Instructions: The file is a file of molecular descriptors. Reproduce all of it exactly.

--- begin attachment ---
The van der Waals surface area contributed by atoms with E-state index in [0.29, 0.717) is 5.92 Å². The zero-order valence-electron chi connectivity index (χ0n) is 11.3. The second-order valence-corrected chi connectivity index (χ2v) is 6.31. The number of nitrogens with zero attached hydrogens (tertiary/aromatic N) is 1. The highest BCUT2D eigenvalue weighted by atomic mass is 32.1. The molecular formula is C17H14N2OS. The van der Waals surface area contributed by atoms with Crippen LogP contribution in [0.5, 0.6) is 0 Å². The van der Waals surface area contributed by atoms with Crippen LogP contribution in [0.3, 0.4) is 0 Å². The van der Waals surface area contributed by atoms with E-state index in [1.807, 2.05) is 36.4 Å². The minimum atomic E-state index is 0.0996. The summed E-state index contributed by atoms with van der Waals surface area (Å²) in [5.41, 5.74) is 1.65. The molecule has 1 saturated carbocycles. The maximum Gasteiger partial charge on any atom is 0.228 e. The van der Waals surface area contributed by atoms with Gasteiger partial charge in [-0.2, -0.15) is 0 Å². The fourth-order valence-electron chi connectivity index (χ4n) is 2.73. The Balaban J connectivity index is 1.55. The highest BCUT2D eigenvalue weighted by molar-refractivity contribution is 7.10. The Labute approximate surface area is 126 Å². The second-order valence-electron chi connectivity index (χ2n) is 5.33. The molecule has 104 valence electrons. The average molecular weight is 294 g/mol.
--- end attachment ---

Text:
The van der Waals surface area contributed by atoms with E-state index in [0.29, 0.717) is 5.92 Å². The zero-order valence-electron chi connectivity index (χ0n) is 11.3. The second-order valence-corrected chi connectivity index (χ2v) is 6.31. The number of nitrogens with zero attached hydrogens (tertiary/aromatic N) is 1. The highest BCUT2D eigenvalue weighted by atomic mass is 32.1. The molecular formula is C17H14N2OS. The van der Waals surface area contributed by atoms with Crippen LogP contribution in [0.5, 0.6) is 0 Å². The van der Waals surface area contributed by atoms with Crippen LogP contribution in [0.3, 0.4) is 0 Å². The van der Waals surface area contributed by atoms with E-state index in [1.807, 2.05) is 36.4 Å². The minimum atomic E-state index is 0.0996. The summed E-state index contributed by atoms with van der Waals surface area (Å²) in [5.41, 5.74) is 1.65. The molecule has 1 saturated carbocycles. The maximum Gasteiger partial charge on any atom is 0.228 e. The van der Waals surface area contributed by atoms with Gasteiger partial charge in [-0.2, -0.15) is 0 Å². The fourth-order valence-electron chi connectivity index (χ4n) is 2.73. The Balaban J connectivity index is 1.55. The highest BCUT2D eigenvalue weighted by molar-refractivity contribution is 7.10. The Labute approximate surface area is 126 Å². The second-order valence-electron chi connectivity index (χ2n) is 5.33. The molecule has 104 valence electrons. The average molecular weight is 294 g/mol.